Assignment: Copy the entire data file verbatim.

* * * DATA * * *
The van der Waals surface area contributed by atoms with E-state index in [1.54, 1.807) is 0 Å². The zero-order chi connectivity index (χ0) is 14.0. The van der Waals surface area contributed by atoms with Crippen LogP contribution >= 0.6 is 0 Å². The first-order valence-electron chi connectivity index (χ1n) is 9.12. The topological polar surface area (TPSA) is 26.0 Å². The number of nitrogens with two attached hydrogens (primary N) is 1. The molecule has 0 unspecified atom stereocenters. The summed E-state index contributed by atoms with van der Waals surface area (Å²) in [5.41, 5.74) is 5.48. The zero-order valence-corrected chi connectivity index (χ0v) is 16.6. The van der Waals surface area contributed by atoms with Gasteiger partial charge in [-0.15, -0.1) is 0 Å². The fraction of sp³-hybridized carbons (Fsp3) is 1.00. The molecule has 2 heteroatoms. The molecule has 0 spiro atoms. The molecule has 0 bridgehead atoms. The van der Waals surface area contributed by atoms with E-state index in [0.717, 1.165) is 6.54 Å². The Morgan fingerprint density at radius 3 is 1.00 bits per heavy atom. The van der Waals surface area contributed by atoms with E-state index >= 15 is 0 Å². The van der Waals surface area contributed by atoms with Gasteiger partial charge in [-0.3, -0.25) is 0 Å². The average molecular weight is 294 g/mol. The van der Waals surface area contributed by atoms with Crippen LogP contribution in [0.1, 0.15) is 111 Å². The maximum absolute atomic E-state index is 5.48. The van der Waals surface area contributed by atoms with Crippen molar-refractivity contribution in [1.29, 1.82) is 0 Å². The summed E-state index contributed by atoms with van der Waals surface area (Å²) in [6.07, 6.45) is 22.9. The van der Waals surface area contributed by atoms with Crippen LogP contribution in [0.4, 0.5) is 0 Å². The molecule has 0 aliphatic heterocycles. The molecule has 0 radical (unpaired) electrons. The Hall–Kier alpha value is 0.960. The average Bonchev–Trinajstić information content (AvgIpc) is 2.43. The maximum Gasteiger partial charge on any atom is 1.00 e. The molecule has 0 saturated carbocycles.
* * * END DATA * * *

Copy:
The van der Waals surface area contributed by atoms with E-state index in [1.54, 1.807) is 0 Å². The zero-order chi connectivity index (χ0) is 14.0. The van der Waals surface area contributed by atoms with Crippen LogP contribution >= 0.6 is 0 Å². The first-order valence-electron chi connectivity index (χ1n) is 9.12. The topological polar surface area (TPSA) is 26.0 Å². The number of nitrogens with two attached hydrogens (primary N) is 1. The molecule has 0 unspecified atom stereocenters. The summed E-state index contributed by atoms with van der Waals surface area (Å²) in [5.41, 5.74) is 5.48. The zero-order valence-corrected chi connectivity index (χ0v) is 16.6. The van der Waals surface area contributed by atoms with Gasteiger partial charge in [-0.15, -0.1) is 0 Å². The fraction of sp³-hybridized carbons (Fsp3) is 1.00. The molecule has 2 heteroatoms. The molecule has 0 spiro atoms. The molecule has 0 bridgehead atoms. The van der Waals surface area contributed by atoms with E-state index in [0.717, 1.165) is 6.54 Å². The Morgan fingerprint density at radius 3 is 1.00 bits per heavy atom. The van der Waals surface area contributed by atoms with E-state index >= 15 is 0 Å². The van der Waals surface area contributed by atoms with Gasteiger partial charge in [-0.3, -0.25) is 0 Å². The average molecular weight is 294 g/mol. The van der Waals surface area contributed by atoms with Crippen LogP contribution in [0.1, 0.15) is 111 Å². The maximum absolute atomic E-state index is 5.48. The van der Waals surface area contributed by atoms with Crippen molar-refractivity contribution in [1.29, 1.82) is 0 Å². The summed E-state index contributed by atoms with van der Waals surface area (Å²) in [6.07, 6.45) is 22.9. The van der Waals surface area contributed by atoms with Crippen LogP contribution in [0.4, 0.5) is 0 Å². The molecule has 0 aliphatic heterocycles. The molecule has 0 radical (unpaired) electrons. The Hall–Kier alpha value is 0.960. The average Bonchev–Trinajstić information content (AvgIpc) is 2.43. The maximum Gasteiger partial charge on any atom is 1.00 e. The molecule has 0 saturated carbocycles.